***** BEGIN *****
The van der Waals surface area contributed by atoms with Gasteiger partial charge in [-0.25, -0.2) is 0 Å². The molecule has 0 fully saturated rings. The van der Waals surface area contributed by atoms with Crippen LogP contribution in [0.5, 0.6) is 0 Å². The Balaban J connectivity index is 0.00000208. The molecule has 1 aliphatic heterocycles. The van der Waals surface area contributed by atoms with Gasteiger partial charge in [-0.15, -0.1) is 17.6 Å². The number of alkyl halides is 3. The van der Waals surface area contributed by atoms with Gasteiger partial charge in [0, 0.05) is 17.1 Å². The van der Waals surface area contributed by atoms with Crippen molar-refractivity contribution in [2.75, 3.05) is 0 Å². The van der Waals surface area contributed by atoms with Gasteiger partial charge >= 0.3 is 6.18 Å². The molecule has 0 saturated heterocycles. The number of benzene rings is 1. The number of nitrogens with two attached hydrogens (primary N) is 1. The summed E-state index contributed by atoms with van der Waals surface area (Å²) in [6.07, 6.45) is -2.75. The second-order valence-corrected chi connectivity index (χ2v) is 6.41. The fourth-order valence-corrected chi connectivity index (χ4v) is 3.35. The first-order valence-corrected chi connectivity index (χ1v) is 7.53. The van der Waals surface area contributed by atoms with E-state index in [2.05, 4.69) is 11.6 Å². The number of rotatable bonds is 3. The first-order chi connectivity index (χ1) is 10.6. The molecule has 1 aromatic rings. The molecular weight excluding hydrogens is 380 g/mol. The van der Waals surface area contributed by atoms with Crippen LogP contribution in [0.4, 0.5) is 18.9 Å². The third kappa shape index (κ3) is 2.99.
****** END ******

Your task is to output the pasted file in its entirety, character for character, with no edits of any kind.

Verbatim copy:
The van der Waals surface area contributed by atoms with Gasteiger partial charge in [-0.25, -0.2) is 0 Å². The molecule has 0 fully saturated rings. The van der Waals surface area contributed by atoms with Crippen LogP contribution in [0.5, 0.6) is 0 Å². The Balaban J connectivity index is 0.00000208. The molecule has 1 aliphatic heterocycles. The van der Waals surface area contributed by atoms with Gasteiger partial charge in [-0.15, -0.1) is 17.6 Å². The number of alkyl halides is 3. The van der Waals surface area contributed by atoms with Gasteiger partial charge in [0, 0.05) is 17.1 Å². The van der Waals surface area contributed by atoms with Crippen molar-refractivity contribution in [2.75, 3.05) is 0 Å². The van der Waals surface area contributed by atoms with Gasteiger partial charge >= 0.3 is 6.18 Å². The molecule has 0 saturated heterocycles. The number of benzene rings is 1. The number of nitrogens with two attached hydrogens (primary N) is 1. The summed E-state index contributed by atoms with van der Waals surface area (Å²) in [6.07, 6.45) is -2.75. The second-order valence-corrected chi connectivity index (χ2v) is 6.41. The fourth-order valence-corrected chi connectivity index (χ4v) is 3.35. The first-order valence-corrected chi connectivity index (χ1v) is 7.53. The van der Waals surface area contributed by atoms with E-state index in [2.05, 4.69) is 11.6 Å². The number of rotatable bonds is 3. The first-order chi connectivity index (χ1) is 10.6. The molecule has 1 aromatic rings. The molecular weight excluding hydrogens is 380 g/mol. The van der Waals surface area contributed by atoms with Crippen LogP contribution in [0.4, 0.5) is 18.9 Å². The third kappa shape index (κ3) is 2.99.